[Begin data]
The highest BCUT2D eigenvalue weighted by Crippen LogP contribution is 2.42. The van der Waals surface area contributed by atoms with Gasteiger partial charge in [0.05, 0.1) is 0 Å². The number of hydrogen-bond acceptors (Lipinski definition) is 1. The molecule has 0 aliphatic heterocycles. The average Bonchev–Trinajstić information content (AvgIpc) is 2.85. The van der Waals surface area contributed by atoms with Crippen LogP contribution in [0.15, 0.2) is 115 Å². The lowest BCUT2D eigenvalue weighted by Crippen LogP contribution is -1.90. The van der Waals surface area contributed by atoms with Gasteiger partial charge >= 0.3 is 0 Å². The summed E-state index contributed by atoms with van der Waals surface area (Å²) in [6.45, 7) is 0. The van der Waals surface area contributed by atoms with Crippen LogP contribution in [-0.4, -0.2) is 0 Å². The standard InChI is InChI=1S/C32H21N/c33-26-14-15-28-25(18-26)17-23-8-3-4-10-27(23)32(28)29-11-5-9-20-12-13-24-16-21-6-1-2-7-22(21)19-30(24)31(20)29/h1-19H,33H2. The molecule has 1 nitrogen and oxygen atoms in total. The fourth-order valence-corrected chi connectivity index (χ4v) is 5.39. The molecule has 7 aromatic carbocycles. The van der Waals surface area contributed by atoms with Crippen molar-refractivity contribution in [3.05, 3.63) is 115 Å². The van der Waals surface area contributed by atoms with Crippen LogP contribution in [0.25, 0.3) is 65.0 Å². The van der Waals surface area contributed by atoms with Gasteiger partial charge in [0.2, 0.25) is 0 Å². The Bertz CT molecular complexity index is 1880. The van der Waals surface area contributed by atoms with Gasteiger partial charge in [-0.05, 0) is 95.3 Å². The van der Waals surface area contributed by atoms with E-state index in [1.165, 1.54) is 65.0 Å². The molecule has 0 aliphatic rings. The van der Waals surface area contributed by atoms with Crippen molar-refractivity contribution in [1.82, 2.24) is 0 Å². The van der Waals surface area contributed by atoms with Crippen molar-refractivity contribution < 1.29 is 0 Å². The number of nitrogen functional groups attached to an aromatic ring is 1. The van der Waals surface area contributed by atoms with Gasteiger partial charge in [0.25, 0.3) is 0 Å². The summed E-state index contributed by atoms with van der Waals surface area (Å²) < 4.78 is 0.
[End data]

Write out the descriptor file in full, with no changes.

The highest BCUT2D eigenvalue weighted by Crippen LogP contribution is 2.42. The van der Waals surface area contributed by atoms with Gasteiger partial charge in [0.05, 0.1) is 0 Å². The number of hydrogen-bond acceptors (Lipinski definition) is 1. The molecule has 0 aliphatic heterocycles. The average Bonchev–Trinajstić information content (AvgIpc) is 2.85. The van der Waals surface area contributed by atoms with Crippen LogP contribution in [0.15, 0.2) is 115 Å². The lowest BCUT2D eigenvalue weighted by Crippen LogP contribution is -1.90. The van der Waals surface area contributed by atoms with Gasteiger partial charge >= 0.3 is 0 Å². The summed E-state index contributed by atoms with van der Waals surface area (Å²) in [6.45, 7) is 0. The van der Waals surface area contributed by atoms with Crippen LogP contribution in [-0.4, -0.2) is 0 Å². The standard InChI is InChI=1S/C32H21N/c33-26-14-15-28-25(18-26)17-23-8-3-4-10-27(23)32(28)29-11-5-9-20-12-13-24-16-21-6-1-2-7-22(21)19-30(24)31(20)29/h1-19H,33H2. The molecule has 1 nitrogen and oxygen atoms in total. The fourth-order valence-corrected chi connectivity index (χ4v) is 5.39. The molecule has 7 aromatic carbocycles. The van der Waals surface area contributed by atoms with Crippen molar-refractivity contribution in [3.05, 3.63) is 115 Å². The van der Waals surface area contributed by atoms with Crippen LogP contribution in [0.25, 0.3) is 65.0 Å². The van der Waals surface area contributed by atoms with Gasteiger partial charge in [0.2, 0.25) is 0 Å². The Bertz CT molecular complexity index is 1880. The van der Waals surface area contributed by atoms with Gasteiger partial charge in [-0.05, 0) is 95.3 Å². The van der Waals surface area contributed by atoms with E-state index in [1.165, 1.54) is 65.0 Å². The molecule has 0 aliphatic rings. The van der Waals surface area contributed by atoms with Crippen molar-refractivity contribution in [1.82, 2.24) is 0 Å². The van der Waals surface area contributed by atoms with Crippen molar-refractivity contribution < 1.29 is 0 Å². The number of nitrogen functional groups attached to an aromatic ring is 1. The van der Waals surface area contributed by atoms with Gasteiger partial charge in [0.25, 0.3) is 0 Å². The summed E-state index contributed by atoms with van der Waals surface area (Å²) < 4.78 is 0.